Vedas, Puranas and Thereafter
— Continuity and Change —
The Vedas stand out in Indian history as the Himalayas of spirituality and as the perennial source of multisided culture. The Vedic Samhitas bear witness to epical struggle and victory of the Vedic Rishis, and those Rishis are felt even today as the spirits who assist their offsprings as the new dawns repeat the old and lean forward in light to join the dawns of the future. And as we read the inner history of India, we find these great Rishis shaping and moulding new Rishis age after age and helping them to build the bridges between the past and future. Continuity and change mingle with each other in the great adventure of India which thus always remains at once ancient and new.
The secret of the unaging puissance of the Veda can be traced to the freshness with which the Rishis attempted to deal with the enigma of life and authenticity of knowledge that was discovered and applied for the solution of the perplexing paradoxes and contradictions of world-experience. These Rishis fathomed the deep waters of the three great oceans of consciousness, the ocean of dark inconscient in which darkness is shrouded in greater darkness, the ocean of the human consciousness, and the ocean of the superconscient, which is the goal of "the rivers of clarity and of the honeyed wave." A study of interrelationship of these three oceans enabled the Rishis to discover the
means by which one can overcome the life that is full of. untruth and attain to truth and immortality. In a symbolic and poetic chant, Vamadeva says that a honeyed wave climbs up from the ocean and by means of this mounting wave, which is the Soma (amshu), one attains entirely to immortality; he further says that that wave or that elixir is a secret name of the clarity (ghrita) he further says that it is the tongue of the Gods and it is the nodus of immortality.¹
Another great discovery of the Vedic Rishis was the secret of relationship between man and the cosmos. They discovered three earths of physical existence (prithvi) and three heavens of pure mind (dyau) and the intermediate Mid-region of life-force (antariksha); they discovered, at a still higher level, three luminous heavens of Swar, described variously in terms of the Truth, Right and Vast (satyam, ritam, brihat), and the supreme triple divine worlds. They discovered that the path to immortality is the path of truth and that this path is built by man's expansion into cosmic consciousness and by his interchange with cosmic powers who enable him to reach the Supreme creative consciousness, mother Aditi, who is one with the original substance, the Supreme Triple Reality. As Rishi Parashara explains:
"Our fathers broke open the firm and strong places by their words, yea, the Angirasas broke open the hill by their cry; they made in us the path to the great heaven; they found the Day and Swar and vision of the luminous Cows."
¹ समुद्राद् ऊर्मि: मधुमान् उदारद् उपांशुना सं अमृतत्वं आनद् ।
घृतस्य नाम गुह्यं यद् अस्ति । जिह्वा देवानां अमृतस्य नाभि: ॥ IV.58.1
He adds that this path is the path which leads to immortality. "They who enter all things that bear right fruits form a path towards the immortality; earth stood wide for them by the greatness and by Great Ones, the mother Aditi with her sons came (or, manifested herself) for the upholding."²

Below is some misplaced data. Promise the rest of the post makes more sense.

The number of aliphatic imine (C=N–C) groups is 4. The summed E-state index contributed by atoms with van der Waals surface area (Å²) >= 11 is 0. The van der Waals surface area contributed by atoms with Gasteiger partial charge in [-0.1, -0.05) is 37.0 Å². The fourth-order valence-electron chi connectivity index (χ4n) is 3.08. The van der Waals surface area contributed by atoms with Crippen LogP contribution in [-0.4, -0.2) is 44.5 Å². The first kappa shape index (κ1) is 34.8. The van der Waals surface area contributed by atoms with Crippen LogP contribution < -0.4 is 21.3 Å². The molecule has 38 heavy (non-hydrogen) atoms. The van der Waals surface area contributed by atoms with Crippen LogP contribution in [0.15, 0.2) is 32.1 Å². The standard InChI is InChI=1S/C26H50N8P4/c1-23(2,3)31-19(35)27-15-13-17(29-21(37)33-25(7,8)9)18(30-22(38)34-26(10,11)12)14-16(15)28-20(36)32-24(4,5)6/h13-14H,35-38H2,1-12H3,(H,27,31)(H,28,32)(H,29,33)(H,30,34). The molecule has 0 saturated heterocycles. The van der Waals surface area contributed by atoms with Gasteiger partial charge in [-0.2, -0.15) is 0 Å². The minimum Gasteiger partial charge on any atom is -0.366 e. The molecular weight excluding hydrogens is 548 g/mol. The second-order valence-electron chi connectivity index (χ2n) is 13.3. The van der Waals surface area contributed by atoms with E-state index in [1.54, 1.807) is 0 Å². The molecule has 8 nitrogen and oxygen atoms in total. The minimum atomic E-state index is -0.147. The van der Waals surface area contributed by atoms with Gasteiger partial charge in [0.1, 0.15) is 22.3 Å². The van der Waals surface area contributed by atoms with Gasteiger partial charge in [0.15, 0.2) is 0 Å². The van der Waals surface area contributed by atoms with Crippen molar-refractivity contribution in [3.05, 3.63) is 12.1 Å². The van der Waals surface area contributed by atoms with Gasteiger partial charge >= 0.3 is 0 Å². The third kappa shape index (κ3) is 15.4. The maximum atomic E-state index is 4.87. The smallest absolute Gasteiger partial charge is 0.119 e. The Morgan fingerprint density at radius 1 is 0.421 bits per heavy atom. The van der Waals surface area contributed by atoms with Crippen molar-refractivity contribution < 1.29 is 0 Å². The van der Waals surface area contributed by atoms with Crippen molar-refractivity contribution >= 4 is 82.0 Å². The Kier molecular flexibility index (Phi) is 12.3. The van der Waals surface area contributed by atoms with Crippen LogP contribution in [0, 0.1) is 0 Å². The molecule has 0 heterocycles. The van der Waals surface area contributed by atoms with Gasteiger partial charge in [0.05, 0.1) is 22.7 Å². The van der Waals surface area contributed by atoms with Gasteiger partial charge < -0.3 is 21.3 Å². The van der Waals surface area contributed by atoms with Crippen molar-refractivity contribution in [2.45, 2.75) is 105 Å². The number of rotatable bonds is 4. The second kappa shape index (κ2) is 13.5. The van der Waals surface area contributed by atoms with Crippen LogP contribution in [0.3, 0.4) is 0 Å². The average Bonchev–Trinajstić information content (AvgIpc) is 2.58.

The secret of the interchange between man and the cosmic powers, which are called Devas in the Vedas, is the inner sacrifice of limitations so that the required room is increasingly made in human consciousness for the formation and establishment of the cosmic consciousness and all that transcends the cosmic consciousness.
The conquest of immortality, the Vedic Rishis discovered, involved also a long and difficult battle with formidable powers, Dasyus, Panis, Vritra; and the courage and heroism required in this battle imparted to the Vedic Rishis intimate knowledge of the intricacies of the web of the world as also of the knowledge of inner means by which the entanglements of the web could be disentangled and hold of adverse forces can be loosened and annulled.
But the loftiest discovery was that of the One, the mysterious and the wonderful, the eternal, unbound by Time and Space and unseizable even by the highest flights of Thought. As Indra declares:
"It is not now, nor is It tomorrow, who knoweth That which is Supreme and Wonderful? It has motion and action in the consciousness of another but when It is Broached by the thought It vanishes.'³
The complexity and the richness of the knowledge of the One becomes increasingly evident when we try to understand the great statement of Rishi Dirghatamas: ekam sad viprā bahudhā vadanti, the One that is variously described by the wise. The One, tad ekam, which was described in the Vedas as triple Divine came to be expressed in one complex word in the Upanishad " Sacchidananda”. A more detailed summary of the complexity of this One Reality was further articulated in intensely meaningful words, Brahman, Purusha, Ishwara with associated words: Maya, Prakriti, and Shakti. The Veda is replete with descriptions of this One Reality, and they invite us to transcend all superficial exercises of speculation so that by an act of meditative and experiential consciousness, we may try to enter into the inner mystery and wonder.